Eat The Seasons
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Title of recipe*
Spaghetti alle vongole
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Ingredients (please enter each one on a separate line)*
350-400g dried spaghetti 5tbsp extra virgin olive oil 4 garlic cloves, crushed 2 large shallots, finely chopped 1/2tsp dried red chilli 800g small clams rinsed well in cold running water 2tbsp chopped flat-leaf parsley 3tbsp dry white wine Salt and freshly ground white pepper 50g unsalted butter
Cook the spaghetti in boiling salted water until tender but still firm to the bite, then drain. While the spaghetti is cooking, heat the olive oil in a pan large enough to hold the clams and gently cook the garlic, shallots and chilli for 2-3 minutes until soft. Add the clams with the parsley and white wine, season with salt and pepper, turn up the heat, cover with a tight-fitting lid and cook for 4-5 minutes, giving the occasional stir, until all the clams have opened (one or two may not, so don't keep cooking just for them once most have opened). Add the butter and the drained spaghetti to the pan, stir well over a low heat for a minute and serve immediately.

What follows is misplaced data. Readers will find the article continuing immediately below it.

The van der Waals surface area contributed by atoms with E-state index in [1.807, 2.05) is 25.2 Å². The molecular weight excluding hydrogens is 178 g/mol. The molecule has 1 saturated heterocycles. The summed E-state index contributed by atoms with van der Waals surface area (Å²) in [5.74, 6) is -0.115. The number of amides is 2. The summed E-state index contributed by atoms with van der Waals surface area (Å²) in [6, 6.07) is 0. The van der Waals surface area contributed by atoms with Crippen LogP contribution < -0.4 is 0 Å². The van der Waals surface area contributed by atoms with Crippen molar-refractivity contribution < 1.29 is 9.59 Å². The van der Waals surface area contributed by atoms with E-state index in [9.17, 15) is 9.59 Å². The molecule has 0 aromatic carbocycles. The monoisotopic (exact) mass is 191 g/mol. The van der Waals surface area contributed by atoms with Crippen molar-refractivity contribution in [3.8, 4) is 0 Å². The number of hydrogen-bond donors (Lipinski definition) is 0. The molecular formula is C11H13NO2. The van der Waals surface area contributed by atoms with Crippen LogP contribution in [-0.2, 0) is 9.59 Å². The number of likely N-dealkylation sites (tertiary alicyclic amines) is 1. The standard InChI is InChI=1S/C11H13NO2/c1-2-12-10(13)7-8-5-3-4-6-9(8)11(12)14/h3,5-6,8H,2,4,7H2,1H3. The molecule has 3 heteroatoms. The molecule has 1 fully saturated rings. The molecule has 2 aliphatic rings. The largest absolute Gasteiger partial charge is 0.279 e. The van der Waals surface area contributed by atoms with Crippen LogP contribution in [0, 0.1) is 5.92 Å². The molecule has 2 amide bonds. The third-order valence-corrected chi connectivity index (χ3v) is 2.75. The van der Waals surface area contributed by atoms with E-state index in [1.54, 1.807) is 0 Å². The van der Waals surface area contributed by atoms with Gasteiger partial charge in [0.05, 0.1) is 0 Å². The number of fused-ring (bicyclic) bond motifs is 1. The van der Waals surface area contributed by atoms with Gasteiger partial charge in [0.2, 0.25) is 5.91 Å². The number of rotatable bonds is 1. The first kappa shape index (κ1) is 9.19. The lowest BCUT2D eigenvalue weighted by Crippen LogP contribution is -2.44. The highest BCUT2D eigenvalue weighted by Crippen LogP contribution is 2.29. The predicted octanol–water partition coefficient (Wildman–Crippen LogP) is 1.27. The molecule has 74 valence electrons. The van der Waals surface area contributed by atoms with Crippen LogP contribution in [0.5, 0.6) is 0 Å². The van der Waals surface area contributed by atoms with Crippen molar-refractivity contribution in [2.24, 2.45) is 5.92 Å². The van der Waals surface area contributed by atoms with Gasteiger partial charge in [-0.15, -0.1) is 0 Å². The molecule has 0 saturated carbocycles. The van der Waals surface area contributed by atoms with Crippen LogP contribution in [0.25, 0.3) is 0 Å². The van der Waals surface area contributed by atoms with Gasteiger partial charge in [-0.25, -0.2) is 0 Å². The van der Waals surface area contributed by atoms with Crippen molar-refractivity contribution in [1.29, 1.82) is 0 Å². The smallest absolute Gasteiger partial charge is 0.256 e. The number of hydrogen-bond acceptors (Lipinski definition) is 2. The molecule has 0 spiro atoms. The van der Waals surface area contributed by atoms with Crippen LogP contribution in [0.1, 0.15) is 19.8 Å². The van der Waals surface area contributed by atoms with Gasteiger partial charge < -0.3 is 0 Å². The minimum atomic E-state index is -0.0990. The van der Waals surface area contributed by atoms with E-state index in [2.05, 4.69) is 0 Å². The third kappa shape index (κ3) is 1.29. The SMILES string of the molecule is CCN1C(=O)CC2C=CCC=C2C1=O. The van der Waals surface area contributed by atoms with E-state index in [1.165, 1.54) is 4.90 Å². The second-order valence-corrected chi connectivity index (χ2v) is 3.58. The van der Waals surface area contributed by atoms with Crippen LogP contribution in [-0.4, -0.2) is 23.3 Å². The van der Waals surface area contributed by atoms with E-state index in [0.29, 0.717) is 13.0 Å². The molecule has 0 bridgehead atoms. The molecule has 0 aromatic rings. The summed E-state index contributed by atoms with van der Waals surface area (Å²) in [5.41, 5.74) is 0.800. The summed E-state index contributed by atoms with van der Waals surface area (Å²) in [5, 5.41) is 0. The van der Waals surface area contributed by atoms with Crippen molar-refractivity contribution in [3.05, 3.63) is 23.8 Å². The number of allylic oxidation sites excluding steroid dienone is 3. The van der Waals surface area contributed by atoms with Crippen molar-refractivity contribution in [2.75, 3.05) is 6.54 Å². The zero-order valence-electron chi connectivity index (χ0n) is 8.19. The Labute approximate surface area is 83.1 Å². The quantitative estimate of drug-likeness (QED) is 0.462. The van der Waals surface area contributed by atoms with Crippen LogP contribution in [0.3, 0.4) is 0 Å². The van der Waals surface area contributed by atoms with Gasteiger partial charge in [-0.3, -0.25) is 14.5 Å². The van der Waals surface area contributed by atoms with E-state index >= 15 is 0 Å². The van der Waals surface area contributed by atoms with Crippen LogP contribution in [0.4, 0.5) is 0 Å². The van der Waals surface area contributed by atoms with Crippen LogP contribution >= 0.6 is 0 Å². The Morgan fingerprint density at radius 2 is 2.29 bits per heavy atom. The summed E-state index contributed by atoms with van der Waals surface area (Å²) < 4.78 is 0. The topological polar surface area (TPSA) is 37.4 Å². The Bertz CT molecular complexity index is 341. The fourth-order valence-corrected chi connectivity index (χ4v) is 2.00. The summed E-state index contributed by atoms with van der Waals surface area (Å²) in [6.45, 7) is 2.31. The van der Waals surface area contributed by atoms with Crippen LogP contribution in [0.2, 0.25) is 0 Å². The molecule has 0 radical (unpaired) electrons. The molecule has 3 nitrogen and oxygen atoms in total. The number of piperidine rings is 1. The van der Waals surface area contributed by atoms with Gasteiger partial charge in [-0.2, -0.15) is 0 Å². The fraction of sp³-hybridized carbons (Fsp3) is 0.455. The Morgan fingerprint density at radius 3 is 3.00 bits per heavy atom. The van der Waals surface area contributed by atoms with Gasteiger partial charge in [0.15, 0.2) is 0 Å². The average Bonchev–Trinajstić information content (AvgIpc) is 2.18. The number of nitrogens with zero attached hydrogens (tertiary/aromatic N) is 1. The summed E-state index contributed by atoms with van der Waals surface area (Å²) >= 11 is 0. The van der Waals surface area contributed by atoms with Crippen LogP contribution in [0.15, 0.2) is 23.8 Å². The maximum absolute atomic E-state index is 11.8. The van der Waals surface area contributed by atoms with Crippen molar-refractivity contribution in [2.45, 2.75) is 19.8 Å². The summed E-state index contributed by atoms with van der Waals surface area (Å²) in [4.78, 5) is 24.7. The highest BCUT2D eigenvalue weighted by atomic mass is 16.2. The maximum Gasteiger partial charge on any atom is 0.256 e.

Comments (any other comments)
In Italy, exact recipes for spaghetti alle vongole vary from region to region and even from restaurant to restaurant. Some will add chilli, dried or fresh, and occasionally you will see tomatoes added, although I prefer the purist version with no tomatoes and just a hint of dried chilli. The clams used vary too and can be quite expensive. Always try to use smaller ones that cook quickly and stay tender. Carpetshell clams (palourdes in France and vongole in Italy) are classic here, but my favourites are English surf clams, which are small and oval-shaped, and are gathered in the surf, which naturally helps to clean out any grit that sometimes remains in the shell. You could also use cockles, mussels or razor clams in this dish or, for a last-minute storecupboard treat, canned clams work really well. Look for the Italian brands actually sold as vongole. Drain and rinse well, then just add them to the softened aromatics and warm through gently.
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